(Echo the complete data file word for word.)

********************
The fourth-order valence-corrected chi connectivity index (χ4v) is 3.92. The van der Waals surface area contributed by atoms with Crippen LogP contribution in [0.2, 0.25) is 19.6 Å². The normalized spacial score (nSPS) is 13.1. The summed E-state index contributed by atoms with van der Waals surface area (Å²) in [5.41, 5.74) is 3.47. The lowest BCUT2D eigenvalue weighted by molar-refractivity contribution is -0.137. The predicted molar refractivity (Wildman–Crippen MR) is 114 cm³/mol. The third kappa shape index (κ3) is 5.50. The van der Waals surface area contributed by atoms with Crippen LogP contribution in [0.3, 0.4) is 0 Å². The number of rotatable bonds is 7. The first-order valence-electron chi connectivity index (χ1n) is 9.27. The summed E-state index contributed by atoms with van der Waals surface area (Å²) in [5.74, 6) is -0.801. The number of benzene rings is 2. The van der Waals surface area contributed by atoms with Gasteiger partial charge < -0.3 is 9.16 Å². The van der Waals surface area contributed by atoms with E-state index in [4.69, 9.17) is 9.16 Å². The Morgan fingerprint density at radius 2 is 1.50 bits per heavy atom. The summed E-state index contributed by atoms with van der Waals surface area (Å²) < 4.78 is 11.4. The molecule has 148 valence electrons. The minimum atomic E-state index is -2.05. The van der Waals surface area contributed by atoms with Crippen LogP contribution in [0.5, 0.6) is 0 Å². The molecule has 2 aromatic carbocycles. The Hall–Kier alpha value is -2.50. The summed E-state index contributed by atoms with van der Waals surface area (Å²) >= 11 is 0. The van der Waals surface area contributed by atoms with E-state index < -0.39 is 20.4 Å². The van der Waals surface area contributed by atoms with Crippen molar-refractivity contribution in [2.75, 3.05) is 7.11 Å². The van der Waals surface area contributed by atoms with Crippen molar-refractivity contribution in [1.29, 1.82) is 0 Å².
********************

The fourth-order valence-corrected chi connectivity index (χ4v) is 3.92. The van der Waals surface area contributed by atoms with Crippen LogP contribution in [0.2, 0.25) is 19.6 Å². The normalized spacial score (nSPS) is 13.1. The summed E-state index contributed by atoms with van der Waals surface area (Å²) in [5.41, 5.74) is 3.47. The lowest BCUT2D eigenvalue weighted by molar-refractivity contribution is -0.137. The predicted molar refractivity (Wildman–Crippen MR) is 114 cm³/mol. The third kappa shape index (κ3) is 5.50. The van der Waals surface area contributed by atoms with Crippen LogP contribution in [0.3, 0.4) is 0 Å². The number of rotatable bonds is 7. The first-order valence-electron chi connectivity index (χ1n) is 9.27. The summed E-state index contributed by atoms with van der Waals surface area (Å²) in [5.74, 6) is -0.801. The number of benzene rings is 2. The van der Waals surface area contributed by atoms with Gasteiger partial charge < -0.3 is 9.16 Å². The van der Waals surface area contributed by atoms with E-state index in [4.69, 9.17) is 9.16 Å². The Morgan fingerprint density at radius 2 is 1.50 bits per heavy atom. The summed E-state index contributed by atoms with van der Waals surface area (Å²) < 4.78 is 11.4. The molecule has 148 valence electrons. The minimum atomic E-state index is -2.05. The van der Waals surface area contributed by atoms with Crippen LogP contribution in [0.5, 0.6) is 0 Å². The molecule has 2 aromatic carbocycles. The Hall–Kier alpha value is -2.50. The summed E-state index contributed by atoms with van der Waals surface area (Å²) >= 11 is 0. The van der Waals surface area contributed by atoms with E-state index < -0.39 is 20.4 Å². The van der Waals surface area contributed by atoms with Crippen molar-refractivity contribution in [2.75, 3.05) is 7.11 Å². The van der Waals surface area contributed by atoms with Crippen molar-refractivity contribution in [1.29, 1.82) is 0 Å².